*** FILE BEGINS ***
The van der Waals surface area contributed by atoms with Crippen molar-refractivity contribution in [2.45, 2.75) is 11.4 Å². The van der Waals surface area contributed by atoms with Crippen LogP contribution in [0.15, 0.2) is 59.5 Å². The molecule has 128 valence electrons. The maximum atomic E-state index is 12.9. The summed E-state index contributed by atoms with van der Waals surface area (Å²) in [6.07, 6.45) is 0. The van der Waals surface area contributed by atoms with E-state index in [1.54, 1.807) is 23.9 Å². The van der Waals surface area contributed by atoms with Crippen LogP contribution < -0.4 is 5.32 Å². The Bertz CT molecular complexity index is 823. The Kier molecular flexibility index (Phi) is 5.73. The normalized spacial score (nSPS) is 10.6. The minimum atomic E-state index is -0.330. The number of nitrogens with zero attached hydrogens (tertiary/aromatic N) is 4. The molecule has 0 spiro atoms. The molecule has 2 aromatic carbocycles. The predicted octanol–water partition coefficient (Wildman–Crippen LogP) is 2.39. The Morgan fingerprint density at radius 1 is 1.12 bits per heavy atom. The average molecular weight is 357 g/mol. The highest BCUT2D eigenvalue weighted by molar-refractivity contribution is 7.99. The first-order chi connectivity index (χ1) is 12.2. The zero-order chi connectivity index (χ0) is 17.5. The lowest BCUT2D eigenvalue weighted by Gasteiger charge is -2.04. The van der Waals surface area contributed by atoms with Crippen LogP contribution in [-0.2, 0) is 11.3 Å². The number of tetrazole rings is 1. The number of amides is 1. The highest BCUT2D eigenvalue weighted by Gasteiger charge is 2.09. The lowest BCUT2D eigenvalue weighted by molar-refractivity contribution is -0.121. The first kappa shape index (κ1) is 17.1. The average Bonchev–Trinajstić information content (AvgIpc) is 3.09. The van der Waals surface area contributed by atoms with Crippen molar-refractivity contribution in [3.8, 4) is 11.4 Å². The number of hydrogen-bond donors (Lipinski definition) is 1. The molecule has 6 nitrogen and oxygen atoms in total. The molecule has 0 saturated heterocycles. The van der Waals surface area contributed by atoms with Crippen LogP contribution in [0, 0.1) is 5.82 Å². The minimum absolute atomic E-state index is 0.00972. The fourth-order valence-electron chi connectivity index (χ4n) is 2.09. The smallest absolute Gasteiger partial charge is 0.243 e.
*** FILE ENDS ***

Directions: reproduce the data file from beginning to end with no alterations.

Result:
The van der Waals surface area contributed by atoms with Crippen molar-refractivity contribution in [2.45, 2.75) is 11.4 Å². The van der Waals surface area contributed by atoms with Crippen LogP contribution in [0.15, 0.2) is 59.5 Å². The molecule has 128 valence electrons. The maximum atomic E-state index is 12.9. The summed E-state index contributed by atoms with van der Waals surface area (Å²) in [6.07, 6.45) is 0. The van der Waals surface area contributed by atoms with E-state index in [1.54, 1.807) is 23.9 Å². The van der Waals surface area contributed by atoms with Crippen LogP contribution < -0.4 is 5.32 Å². The Bertz CT molecular complexity index is 823. The Kier molecular flexibility index (Phi) is 5.73. The normalized spacial score (nSPS) is 10.6. The minimum atomic E-state index is -0.330. The number of nitrogens with zero attached hydrogens (tertiary/aromatic N) is 4. The molecule has 0 spiro atoms. The molecule has 2 aromatic carbocycles. The predicted octanol–water partition coefficient (Wildman–Crippen LogP) is 2.39. The Morgan fingerprint density at radius 1 is 1.12 bits per heavy atom. The average molecular weight is 357 g/mol. The highest BCUT2D eigenvalue weighted by molar-refractivity contribution is 7.99. The first-order chi connectivity index (χ1) is 12.2. The zero-order chi connectivity index (χ0) is 17.5. The lowest BCUT2D eigenvalue weighted by Gasteiger charge is -2.04. The van der Waals surface area contributed by atoms with Crippen LogP contribution in [-0.2, 0) is 11.3 Å². The number of tetrazole rings is 1. The number of amides is 1. The highest BCUT2D eigenvalue weighted by Gasteiger charge is 2.09. The lowest BCUT2D eigenvalue weighted by molar-refractivity contribution is -0.121. The first kappa shape index (κ1) is 17.1. The average Bonchev–Trinajstić information content (AvgIpc) is 3.09. The van der Waals surface area contributed by atoms with Crippen molar-refractivity contribution in [3.8, 4) is 11.4 Å². The number of hydrogen-bond donors (Lipinski definition) is 1. The molecule has 6 nitrogen and oxygen atoms in total. The molecule has 0 saturated heterocycles. The van der Waals surface area contributed by atoms with Crippen LogP contribution in [0, 0.1) is 5.82 Å². The minimum absolute atomic E-state index is 0.00972. The fourth-order valence-electron chi connectivity index (χ4n) is 2.09. The smallest absolute Gasteiger partial charge is 0.243 e.